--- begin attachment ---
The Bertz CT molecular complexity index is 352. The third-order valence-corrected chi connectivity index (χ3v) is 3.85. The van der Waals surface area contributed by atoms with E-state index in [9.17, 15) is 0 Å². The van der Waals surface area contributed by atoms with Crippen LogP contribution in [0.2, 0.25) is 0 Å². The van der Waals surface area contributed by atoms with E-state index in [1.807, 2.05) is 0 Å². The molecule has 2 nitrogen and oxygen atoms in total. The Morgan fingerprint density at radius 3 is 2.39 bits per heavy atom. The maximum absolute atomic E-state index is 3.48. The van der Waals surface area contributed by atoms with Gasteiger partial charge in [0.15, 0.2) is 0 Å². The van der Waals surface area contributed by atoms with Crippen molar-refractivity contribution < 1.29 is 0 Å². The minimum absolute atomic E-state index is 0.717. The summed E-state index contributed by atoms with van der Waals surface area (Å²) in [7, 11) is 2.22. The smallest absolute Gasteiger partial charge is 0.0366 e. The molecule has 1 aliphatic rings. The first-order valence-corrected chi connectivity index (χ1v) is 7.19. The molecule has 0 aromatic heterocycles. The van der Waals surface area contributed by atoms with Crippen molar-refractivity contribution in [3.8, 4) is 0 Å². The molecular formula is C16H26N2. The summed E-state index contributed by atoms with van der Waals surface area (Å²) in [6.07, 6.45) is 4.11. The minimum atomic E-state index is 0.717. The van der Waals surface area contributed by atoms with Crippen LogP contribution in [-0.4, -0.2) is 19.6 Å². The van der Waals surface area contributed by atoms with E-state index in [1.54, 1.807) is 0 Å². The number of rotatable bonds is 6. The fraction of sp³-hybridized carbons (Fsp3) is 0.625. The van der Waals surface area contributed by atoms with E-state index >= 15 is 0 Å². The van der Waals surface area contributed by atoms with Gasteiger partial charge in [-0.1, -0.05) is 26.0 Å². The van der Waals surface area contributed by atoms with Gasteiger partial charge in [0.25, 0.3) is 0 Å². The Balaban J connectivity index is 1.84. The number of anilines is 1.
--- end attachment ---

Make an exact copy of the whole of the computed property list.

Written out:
The Bertz CT molecular complexity index is 352. The third-order valence-corrected chi connectivity index (χ3v) is 3.85. The van der Waals surface area contributed by atoms with E-state index in [9.17, 15) is 0 Å². The van der Waals surface area contributed by atoms with Crippen LogP contribution in [0.2, 0.25) is 0 Å². The van der Waals surface area contributed by atoms with E-state index in [1.807, 2.05) is 0 Å². The molecule has 2 nitrogen and oxygen atoms in total. The Morgan fingerprint density at radius 3 is 2.39 bits per heavy atom. The maximum absolute atomic E-state index is 3.48. The van der Waals surface area contributed by atoms with Gasteiger partial charge in [0.15, 0.2) is 0 Å². The van der Waals surface area contributed by atoms with Crippen molar-refractivity contribution < 1.29 is 0 Å². The minimum absolute atomic E-state index is 0.717. The summed E-state index contributed by atoms with van der Waals surface area (Å²) in [7, 11) is 2.22. The smallest absolute Gasteiger partial charge is 0.0366 e. The molecule has 1 aliphatic rings. The first-order valence-corrected chi connectivity index (χ1v) is 7.19. The molecule has 0 aromatic heterocycles. The van der Waals surface area contributed by atoms with Crippen molar-refractivity contribution in [3.8, 4) is 0 Å². The molecular formula is C16H26N2. The summed E-state index contributed by atoms with van der Waals surface area (Å²) in [6.07, 6.45) is 4.11. The minimum atomic E-state index is 0.717. The van der Waals surface area contributed by atoms with Crippen LogP contribution in [-0.4, -0.2) is 19.6 Å². The van der Waals surface area contributed by atoms with E-state index in [1.54, 1.807) is 0 Å². The number of rotatable bonds is 6. The fraction of sp³-hybridized carbons (Fsp3) is 0.625. The van der Waals surface area contributed by atoms with E-state index >= 15 is 0 Å². The van der Waals surface area contributed by atoms with Gasteiger partial charge in [-0.1, -0.05) is 26.0 Å². The van der Waals surface area contributed by atoms with Gasteiger partial charge in [0.25, 0.3) is 0 Å². The Balaban J connectivity index is 1.84. The number of anilines is 1.